Switzerland: now safe to visit
Posted by Mad Mitch on UTC 2016-03-01 10:02.
Some news the other day that another act in the defusing of Switzerland had taken place. At the end of January about twenty kilograms of plutonium were secretly transported from Switzerland via Germany to the USA.
The plutonium, enough for four atomic bombs, had been in storage since the sixties, when Switzerland felt the need to add even bigger bangs to its defensive palette. That project was officially abandoned in 1988 and the plutonium had been stored in the Paul Scherrer Institute in Villigen, eight kilometres from the Leibstadt nuclear power station, sixteen kilometres from the nearest IKEA and thirty kilometres from Zurich.
The Paul Scherrer Institute in Villigen, Switzerland, 5 kilometres from the German border.
Even the Swiss were quite surprised to find out that they had been almost a nuclear power for the last twenty-five years. But then, in contrast to its boring image, Switzerland is always good for a surprise or two.
Villigen, until recently home of the Swiss nuclear stockpile. ©swisstopo/fos
Many visitors to Switzerland are surprised to see groups of weapon-carrying soldiers milling around at railway stations, off to do their regular military service. Their surprise comes from having mistaken 'Swiss neutrality' for pacifism. The correct phrase, of course, is 'Swiss armed neutrality', which is anything but pacifist.
They would be even more surprised to discover that until quite recently their drive or train trip through any of the great alpine tunnels – Gotthard, Simplon etc. – took them past several chambers filled with explosives ready to destroy the tunnel. A lorry fire in the Gotthard road tunnel in 2001 near to one of these chambers led some softies to wonder about the security of all these explosive charges that had been secreted around Switzerland – more than 2,000 at the height of the Cold War. We were reassured: an accidental detonation of one of these charges was 'practically' impossible.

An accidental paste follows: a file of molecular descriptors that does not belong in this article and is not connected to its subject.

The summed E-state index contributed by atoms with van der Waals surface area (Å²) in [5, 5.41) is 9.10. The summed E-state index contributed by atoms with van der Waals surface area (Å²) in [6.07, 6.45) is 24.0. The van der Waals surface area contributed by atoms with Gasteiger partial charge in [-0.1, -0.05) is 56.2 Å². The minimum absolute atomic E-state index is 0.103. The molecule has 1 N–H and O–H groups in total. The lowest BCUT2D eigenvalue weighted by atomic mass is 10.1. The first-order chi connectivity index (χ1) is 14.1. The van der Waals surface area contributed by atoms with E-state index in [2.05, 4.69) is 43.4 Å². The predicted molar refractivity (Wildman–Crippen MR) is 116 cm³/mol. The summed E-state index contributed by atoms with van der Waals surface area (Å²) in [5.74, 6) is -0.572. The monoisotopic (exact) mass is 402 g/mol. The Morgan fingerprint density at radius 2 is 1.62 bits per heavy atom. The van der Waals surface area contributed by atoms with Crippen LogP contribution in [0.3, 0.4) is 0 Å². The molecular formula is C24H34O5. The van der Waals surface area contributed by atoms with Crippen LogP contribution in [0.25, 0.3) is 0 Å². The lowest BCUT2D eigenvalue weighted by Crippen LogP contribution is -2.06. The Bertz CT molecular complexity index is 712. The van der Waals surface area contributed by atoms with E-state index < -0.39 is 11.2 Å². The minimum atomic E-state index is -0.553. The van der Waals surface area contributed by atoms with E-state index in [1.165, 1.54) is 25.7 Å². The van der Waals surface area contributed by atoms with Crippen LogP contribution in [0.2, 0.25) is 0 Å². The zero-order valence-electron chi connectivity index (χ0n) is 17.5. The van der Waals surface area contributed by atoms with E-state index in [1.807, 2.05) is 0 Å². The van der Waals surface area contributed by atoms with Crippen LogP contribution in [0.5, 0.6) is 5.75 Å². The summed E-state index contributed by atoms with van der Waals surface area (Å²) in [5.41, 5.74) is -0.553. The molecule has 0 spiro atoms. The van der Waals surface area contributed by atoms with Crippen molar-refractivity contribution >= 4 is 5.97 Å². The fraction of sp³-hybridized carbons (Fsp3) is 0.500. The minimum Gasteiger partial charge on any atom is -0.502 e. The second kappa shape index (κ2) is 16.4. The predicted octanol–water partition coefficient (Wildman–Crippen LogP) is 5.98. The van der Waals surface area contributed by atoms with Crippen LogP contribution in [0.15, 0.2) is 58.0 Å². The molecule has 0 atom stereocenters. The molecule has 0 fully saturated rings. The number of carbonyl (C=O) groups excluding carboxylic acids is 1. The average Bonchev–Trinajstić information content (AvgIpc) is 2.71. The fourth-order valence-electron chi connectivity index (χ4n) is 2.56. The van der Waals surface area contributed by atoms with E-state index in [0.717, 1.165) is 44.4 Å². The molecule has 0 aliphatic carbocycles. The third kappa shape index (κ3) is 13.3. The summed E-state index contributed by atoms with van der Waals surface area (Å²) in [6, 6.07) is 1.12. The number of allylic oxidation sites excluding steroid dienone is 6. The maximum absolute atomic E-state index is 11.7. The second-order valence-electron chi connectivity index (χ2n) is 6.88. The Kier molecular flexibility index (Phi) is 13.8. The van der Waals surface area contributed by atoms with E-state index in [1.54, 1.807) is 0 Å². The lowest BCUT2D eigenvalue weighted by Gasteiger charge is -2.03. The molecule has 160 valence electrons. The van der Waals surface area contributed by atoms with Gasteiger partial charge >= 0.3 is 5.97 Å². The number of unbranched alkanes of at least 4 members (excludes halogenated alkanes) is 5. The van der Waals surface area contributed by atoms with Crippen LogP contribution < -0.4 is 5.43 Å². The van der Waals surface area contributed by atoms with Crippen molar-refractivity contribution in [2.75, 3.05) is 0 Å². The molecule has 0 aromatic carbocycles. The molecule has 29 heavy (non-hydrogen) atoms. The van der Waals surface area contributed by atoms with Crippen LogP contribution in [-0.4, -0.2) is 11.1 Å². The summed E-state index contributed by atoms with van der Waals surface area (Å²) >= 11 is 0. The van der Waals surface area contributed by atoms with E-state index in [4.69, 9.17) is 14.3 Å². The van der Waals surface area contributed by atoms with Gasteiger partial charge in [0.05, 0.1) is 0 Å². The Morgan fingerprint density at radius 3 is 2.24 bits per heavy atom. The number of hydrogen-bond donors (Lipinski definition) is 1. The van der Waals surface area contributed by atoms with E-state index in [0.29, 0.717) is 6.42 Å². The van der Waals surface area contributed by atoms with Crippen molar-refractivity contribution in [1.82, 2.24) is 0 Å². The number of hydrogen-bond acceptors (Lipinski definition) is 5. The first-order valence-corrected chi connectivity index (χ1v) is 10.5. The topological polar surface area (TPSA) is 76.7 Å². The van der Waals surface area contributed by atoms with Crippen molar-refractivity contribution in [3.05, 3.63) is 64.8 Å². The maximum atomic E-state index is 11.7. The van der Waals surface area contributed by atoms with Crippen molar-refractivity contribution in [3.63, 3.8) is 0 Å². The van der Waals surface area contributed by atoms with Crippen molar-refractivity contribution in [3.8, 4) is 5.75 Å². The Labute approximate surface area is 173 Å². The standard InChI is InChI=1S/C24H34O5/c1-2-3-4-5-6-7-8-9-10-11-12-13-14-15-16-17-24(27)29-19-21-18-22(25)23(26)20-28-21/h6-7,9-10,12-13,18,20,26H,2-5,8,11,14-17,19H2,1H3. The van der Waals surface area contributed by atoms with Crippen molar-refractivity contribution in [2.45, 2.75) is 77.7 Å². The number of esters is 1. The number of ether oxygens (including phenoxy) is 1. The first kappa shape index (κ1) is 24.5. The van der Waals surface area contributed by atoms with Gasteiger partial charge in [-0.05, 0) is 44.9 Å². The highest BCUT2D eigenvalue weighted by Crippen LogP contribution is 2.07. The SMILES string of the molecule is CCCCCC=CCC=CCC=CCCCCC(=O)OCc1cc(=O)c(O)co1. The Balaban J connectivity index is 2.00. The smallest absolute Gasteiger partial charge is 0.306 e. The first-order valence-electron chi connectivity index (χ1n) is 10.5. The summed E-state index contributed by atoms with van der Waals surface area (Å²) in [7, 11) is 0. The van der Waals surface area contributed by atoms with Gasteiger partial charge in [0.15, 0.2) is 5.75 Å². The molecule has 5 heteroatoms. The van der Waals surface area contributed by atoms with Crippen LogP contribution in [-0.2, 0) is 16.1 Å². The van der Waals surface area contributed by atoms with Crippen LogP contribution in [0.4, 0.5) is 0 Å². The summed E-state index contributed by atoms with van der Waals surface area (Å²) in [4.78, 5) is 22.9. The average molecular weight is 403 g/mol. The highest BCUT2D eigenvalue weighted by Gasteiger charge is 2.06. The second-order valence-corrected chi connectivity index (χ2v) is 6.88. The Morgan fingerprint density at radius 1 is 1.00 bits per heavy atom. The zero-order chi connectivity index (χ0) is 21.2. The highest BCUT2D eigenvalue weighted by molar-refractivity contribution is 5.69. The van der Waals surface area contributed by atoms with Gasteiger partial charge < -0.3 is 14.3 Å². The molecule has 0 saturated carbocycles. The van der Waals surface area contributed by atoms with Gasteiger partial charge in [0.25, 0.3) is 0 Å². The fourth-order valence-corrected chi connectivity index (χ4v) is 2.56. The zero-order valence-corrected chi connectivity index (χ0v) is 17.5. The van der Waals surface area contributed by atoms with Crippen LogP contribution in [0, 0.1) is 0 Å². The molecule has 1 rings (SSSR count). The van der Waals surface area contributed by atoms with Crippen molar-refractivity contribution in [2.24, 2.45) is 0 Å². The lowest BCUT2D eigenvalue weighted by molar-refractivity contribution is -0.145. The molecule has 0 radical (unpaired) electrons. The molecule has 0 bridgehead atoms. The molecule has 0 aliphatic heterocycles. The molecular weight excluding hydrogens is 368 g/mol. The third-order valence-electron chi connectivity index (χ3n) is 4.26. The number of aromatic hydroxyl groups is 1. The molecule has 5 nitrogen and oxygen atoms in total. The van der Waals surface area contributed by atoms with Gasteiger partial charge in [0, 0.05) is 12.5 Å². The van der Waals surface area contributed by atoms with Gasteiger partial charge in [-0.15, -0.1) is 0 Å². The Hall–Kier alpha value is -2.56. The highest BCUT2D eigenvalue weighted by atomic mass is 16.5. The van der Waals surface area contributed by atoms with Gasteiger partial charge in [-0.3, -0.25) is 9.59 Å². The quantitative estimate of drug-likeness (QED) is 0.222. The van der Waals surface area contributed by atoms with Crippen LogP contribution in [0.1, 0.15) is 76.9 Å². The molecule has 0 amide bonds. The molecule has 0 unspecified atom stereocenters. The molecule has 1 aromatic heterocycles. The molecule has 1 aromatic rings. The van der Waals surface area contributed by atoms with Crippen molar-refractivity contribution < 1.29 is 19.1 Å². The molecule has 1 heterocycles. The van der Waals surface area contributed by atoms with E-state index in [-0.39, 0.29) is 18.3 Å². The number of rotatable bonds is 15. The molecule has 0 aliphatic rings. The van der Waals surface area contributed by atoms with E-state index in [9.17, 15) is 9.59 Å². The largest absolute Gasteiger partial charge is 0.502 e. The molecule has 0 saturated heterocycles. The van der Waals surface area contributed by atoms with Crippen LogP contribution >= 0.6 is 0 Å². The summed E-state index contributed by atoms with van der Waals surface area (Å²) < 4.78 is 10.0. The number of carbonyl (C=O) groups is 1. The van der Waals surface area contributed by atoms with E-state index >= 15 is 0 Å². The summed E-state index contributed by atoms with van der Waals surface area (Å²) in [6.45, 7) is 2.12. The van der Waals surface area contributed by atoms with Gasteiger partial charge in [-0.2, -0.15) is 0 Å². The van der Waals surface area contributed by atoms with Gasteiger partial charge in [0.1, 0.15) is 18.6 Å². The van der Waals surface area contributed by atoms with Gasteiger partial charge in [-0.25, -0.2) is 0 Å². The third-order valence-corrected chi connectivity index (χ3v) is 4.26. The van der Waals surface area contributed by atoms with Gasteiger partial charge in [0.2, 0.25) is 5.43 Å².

There were explosive charges in tactically significant structures such as bridges, particularly those carrying motorways, and roads and railways through narrow valleys. Before 1989 most of these were loaded up with explosives and ready to blow once the detonator had been installed. Your scenic tour of Switzerland was more exciting than you realized. Since that date the Swiss Army has been removing the explosive charges from about 200 locations a year. The last was removed at the end of November 2014.
None of this surprises seasoned Swiss-watchers. Throughout recent history Switzerland has attempted to maintain a credible military strength in the defence of its own people. The basis is a well organized and well trained militia army and, arising from two World Wars, a seriousness of purpose. As that seriousness of purpose has relaxed over recent peaceful decades we have occasionally had glimpses of how serious it was.
The old mountain bunkers, no longer fit for modern warfare, have been abandoned and declassified. Some are now museums, one or two even restaurants. We can now see how extensive they were: we see the artillery range calculations and the logistics required to maintain a defensive position.  The landscape still has tank traps and, for those who have eyes to see, bunkers and pill boxes. Many tactically important positions on roads have mountings that allow tank traps to be installed in short order.
A grenade launcher with its camouflage rock removed. Source.
There are Swiss people who think that this process of pulling the spines out of the Swiss hedgehog has gone too far. But their numbers are decreasing. Most Swiss are less and less willing to pay for the expensive toys of modern warfare. Surrounded by the peaceniks of Germany, France, Austria and Italy, what could possibly go wrong?